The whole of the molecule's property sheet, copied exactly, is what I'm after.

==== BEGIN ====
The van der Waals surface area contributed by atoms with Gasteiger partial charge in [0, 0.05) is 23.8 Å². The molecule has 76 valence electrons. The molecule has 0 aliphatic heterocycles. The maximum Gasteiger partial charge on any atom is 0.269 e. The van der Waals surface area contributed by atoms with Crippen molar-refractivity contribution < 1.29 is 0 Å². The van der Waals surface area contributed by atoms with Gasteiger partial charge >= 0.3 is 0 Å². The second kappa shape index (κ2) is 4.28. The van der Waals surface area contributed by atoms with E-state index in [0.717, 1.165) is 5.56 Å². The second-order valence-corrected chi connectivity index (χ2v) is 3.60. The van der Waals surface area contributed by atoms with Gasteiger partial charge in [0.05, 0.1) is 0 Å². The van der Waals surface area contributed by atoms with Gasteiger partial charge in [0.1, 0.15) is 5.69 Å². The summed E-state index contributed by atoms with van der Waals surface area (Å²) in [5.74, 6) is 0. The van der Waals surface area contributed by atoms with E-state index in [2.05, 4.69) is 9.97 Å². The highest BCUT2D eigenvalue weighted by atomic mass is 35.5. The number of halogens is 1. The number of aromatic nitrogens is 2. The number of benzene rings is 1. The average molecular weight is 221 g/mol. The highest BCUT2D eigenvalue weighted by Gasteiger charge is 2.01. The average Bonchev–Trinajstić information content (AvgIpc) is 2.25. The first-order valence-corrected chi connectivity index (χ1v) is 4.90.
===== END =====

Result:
The van der Waals surface area contributed by atoms with Gasteiger partial charge in [0, 0.05) is 23.8 Å². The molecule has 76 valence electrons. The molecule has 0 aliphatic heterocycles. The maximum Gasteiger partial charge on any atom is 0.269 e. The van der Waals surface area contributed by atoms with Crippen molar-refractivity contribution < 1.29 is 0 Å². The van der Waals surface area contributed by atoms with Gasteiger partial charge >= 0.3 is 0 Å². The second kappa shape index (κ2) is 4.28. The van der Waals surface area contributed by atoms with E-state index in [0.717, 1.165) is 5.56 Å². The second-order valence-corrected chi connectivity index (χ2v) is 3.60. The van der Waals surface area contributed by atoms with Gasteiger partial charge in [0.05, 0.1) is 0 Å². The van der Waals surface area contributed by atoms with Gasteiger partial charge in [0.1, 0.15) is 5.69 Å². The summed E-state index contributed by atoms with van der Waals surface area (Å²) in [5.74, 6) is 0. The van der Waals surface area contributed by atoms with E-state index in [2.05, 4.69) is 9.97 Å². The highest BCUT2D eigenvalue weighted by atomic mass is 35.5. The number of halogens is 1. The number of aromatic nitrogens is 2. The number of benzene rings is 1. The average molecular weight is 221 g/mol. The highest BCUT2D eigenvalue weighted by Gasteiger charge is 2.01. The average Bonchev–Trinajstić information content (AvgIpc) is 2.25. The first-order valence-corrected chi connectivity index (χ1v) is 4.90.